This December, Netlify launched an incredibly fun and public-spirited project: Dusty Domains. It's a bit of a trope that whenever anyone has an idea for a project, they immediately register a domain name for it. It makes sense in some ways. Coming up with a name for a project is hard. If I were to make a list of the three things I find most challenging about programming, naming things would be right at the top.
1. Naming things
3. Race conditions
2. Character encoding đź¤¬
4. Off-by-one errors
If I find a name I like and the domain is still available, of course I will want to register it before someone else does.
But many of these projects never get past the idea phase, and the registered domains collect virtual dust. Often we may not even think about them again, until of course we receive the annual domain renewal notification, a guilty reminder of our abandoned projects.
Dusty Domains is attempting to put these dormant domains to good use. For each domain dusted off and deployed to Netlify in December, Netlify will donate $50 to some fantastic charities. New Relic is matching Netlify's pledge, along with a few other companies.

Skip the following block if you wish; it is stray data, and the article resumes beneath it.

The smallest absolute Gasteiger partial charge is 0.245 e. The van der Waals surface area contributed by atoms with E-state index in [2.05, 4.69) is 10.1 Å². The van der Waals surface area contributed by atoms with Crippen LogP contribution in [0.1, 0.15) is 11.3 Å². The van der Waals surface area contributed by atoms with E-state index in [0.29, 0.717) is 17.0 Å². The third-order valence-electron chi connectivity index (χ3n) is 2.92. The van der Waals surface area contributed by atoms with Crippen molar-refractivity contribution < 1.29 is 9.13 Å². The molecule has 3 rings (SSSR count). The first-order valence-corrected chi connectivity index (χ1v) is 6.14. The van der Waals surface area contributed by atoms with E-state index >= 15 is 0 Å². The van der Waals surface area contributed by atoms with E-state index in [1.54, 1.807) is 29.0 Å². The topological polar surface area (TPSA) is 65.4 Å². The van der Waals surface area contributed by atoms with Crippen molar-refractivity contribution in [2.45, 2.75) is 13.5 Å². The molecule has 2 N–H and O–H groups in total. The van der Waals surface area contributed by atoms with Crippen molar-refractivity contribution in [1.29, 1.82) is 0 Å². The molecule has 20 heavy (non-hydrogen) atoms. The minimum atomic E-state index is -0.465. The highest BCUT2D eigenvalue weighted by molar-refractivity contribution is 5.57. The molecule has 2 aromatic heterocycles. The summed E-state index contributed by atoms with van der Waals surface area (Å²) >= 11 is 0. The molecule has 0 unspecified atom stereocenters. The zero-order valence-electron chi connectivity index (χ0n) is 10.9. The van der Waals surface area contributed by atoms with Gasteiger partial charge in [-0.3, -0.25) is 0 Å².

Together, these companies have pledged a total of $100,000. Instead of $50, the charities will now receive $500 per project deployed!
Getting started with Netlify
I am a major culprit of registering domain names for projects that I don’t complete or even start in some cases. For example, I have one domain which I've renewed every year since 2004. It’s supposed to be a promotional website for a book that I have not even begun to write! So, when I heard about Dusty Domains, I thought this would be the ideal opportunity to finally finish one of my projects and learn more about deploying to Netlify in the process.
I am already familiar with Git and different CI/CD pipelines, so making my first deployment on Netlify was reasonably straightforward. Their documentation is good, they have step-by-step tutorials on their blog, and they even have a selection of templates to help you get a jump start.
But, because Netlify is a serverless platform, adding instrumentation to the build and deployment process is more complex than usual. I wrote about serverless monitoring in Monitoring your AWS Lambda functions inside and out. With AWS Lambda, installation is much easier thanks to serverless-newrelic-lambda-layers, a plugin for Serverless.com. Unfortunately, no such plugin existed for New Relic and Netlify. So, I created one.